Responding to Trump’s Lies: Damned if You Do, Damned if You Don’t
Rebutting the President's routine prevarications merely spreads them. Is there an alternative?
The President of the United States is a serial liar. Daniel Dale, Washington Bureau Chief of the Toronto Star, claims “Donald Trump has said 1829 false things as U.S. president” (as of this writing) and has documented them all. PolitiFact also has an extensive file.
In a NYT piece titled “Here Is One Way Trump Spreads False Information Online,” Liam Stack argues that trying to rebut these lies actually helps Trump. He uses a recent example:
On Monday, President Trump tweeted that Representative Maxine Waters, Democrat of California, had encouraged liberals to “harm” supporters of “the Make America Great Again movement” and warned her to “be careful what you wish for.”
By Tuesday, the tweet was shared more than 40,000 times, and many users included comments critical of the president. Both critics and supporters of Mr. Trump said the tweet contained a veiled threat against the congresswoman, who called on people to confront Trump officials in public as a form of registering their disapproval.
This kind of Twitter outrage cycle has repeated itself countless times since Mr. Trump began his presidential campaign in 2015, and it is one of his tried and true methods for injecting disinformation into public discourse, experts said.
“What we’re seeing here is the standard process of Trump launching a series of lies into our media ecosystem and then watching it bounce around and amplify through the system,” said Siva Vaidhyanathan, a professor of media studies at The University of Virginia. “So to respond with anything reasonable to the fact that the president basically made stuff up is to extend the message and to throw a bomb” into the political debate.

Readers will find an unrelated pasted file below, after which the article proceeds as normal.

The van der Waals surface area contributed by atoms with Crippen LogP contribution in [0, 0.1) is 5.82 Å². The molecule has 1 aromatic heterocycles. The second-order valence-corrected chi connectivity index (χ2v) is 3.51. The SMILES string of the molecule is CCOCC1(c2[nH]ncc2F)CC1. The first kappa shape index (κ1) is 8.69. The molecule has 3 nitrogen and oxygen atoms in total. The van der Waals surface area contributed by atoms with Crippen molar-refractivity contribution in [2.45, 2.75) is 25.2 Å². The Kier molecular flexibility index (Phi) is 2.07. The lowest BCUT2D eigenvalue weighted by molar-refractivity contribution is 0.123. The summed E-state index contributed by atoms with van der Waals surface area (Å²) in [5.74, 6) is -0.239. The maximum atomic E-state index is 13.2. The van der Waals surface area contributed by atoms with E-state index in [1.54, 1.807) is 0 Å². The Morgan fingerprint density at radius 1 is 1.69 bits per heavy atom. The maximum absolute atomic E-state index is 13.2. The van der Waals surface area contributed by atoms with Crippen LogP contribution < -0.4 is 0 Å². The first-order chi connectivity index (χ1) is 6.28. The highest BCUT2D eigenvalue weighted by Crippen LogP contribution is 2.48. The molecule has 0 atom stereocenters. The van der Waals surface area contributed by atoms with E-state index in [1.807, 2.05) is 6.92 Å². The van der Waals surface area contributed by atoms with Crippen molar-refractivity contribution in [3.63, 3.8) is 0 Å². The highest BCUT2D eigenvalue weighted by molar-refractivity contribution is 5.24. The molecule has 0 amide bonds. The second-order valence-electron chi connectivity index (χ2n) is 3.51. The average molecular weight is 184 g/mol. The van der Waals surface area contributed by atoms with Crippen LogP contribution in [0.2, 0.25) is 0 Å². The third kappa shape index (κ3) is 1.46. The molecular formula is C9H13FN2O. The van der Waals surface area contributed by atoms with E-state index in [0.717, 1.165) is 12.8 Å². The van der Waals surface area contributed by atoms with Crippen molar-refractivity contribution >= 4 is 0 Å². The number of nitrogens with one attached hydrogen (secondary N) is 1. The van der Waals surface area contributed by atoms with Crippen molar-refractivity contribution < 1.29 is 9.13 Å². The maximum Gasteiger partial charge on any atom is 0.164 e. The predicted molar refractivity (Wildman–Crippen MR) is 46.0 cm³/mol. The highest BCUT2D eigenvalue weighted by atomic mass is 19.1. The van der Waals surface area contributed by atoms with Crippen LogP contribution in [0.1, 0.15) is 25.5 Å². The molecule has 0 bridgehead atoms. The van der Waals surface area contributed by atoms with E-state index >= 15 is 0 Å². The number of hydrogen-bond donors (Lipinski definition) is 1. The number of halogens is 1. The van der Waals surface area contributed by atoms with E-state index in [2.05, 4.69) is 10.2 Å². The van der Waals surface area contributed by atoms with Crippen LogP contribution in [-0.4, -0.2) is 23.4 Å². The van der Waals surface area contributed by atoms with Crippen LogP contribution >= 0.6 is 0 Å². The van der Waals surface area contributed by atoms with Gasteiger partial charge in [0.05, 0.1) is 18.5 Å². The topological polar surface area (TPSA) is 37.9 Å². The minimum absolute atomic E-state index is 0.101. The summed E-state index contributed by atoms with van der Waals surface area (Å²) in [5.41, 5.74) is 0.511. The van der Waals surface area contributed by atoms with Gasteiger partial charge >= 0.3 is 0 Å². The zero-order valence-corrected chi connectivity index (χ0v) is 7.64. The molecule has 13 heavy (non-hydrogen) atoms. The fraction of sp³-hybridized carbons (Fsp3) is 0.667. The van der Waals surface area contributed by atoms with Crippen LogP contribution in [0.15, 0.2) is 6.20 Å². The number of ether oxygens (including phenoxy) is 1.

The president’s tweet about Ms. Waters contained a false statement, an insult and what sounds like a threat. But each time it was shared — even, and perhaps especially, by critics who wanted to vent their anger — the message was amplified and spread.
By retweeting Mr. Trump, many of his critics in turn spread false statements and an insult (“an extraordinarily low IQ person”) rather than correcting them. But even when they do correct the president, Mr. Vaidhyanathan said, it does not make much difference.
“He can make a statement about a member of Congress and her I.Q. and completely lie about what that member of Congress said,” Mr. Vaidhyanathan said of Mr. Trump. “And what will occur is consistent repetition of that message. And most of the repetition of that message will be in the form of criticism, not correction.”
Neither Stack nor Vaidhyanathan offers an alternative, however. They seem to imply that Trump’s outrageous statements ought simply to be ignored. But leaving lies, particularly by someone with the bully pulpit of the presidency, unchallenged is effectively to concede them as truths.
NYU journalism professor Jay Rosen argues “It’s time for the press to suspend normal relations with the Trump presidency.”
It sometimes happens in diplomacy that one country has to say to another: “This is extreme. We cannot accept this. You have gone too far.” And so it suspends diplomatic relations.
In 2012 the government of Canada announced that it would suspend diplomatic relations with Iran. “Canada views the government of Iran as the most significant threat to global peace and security in the world today,” said the foreign minister.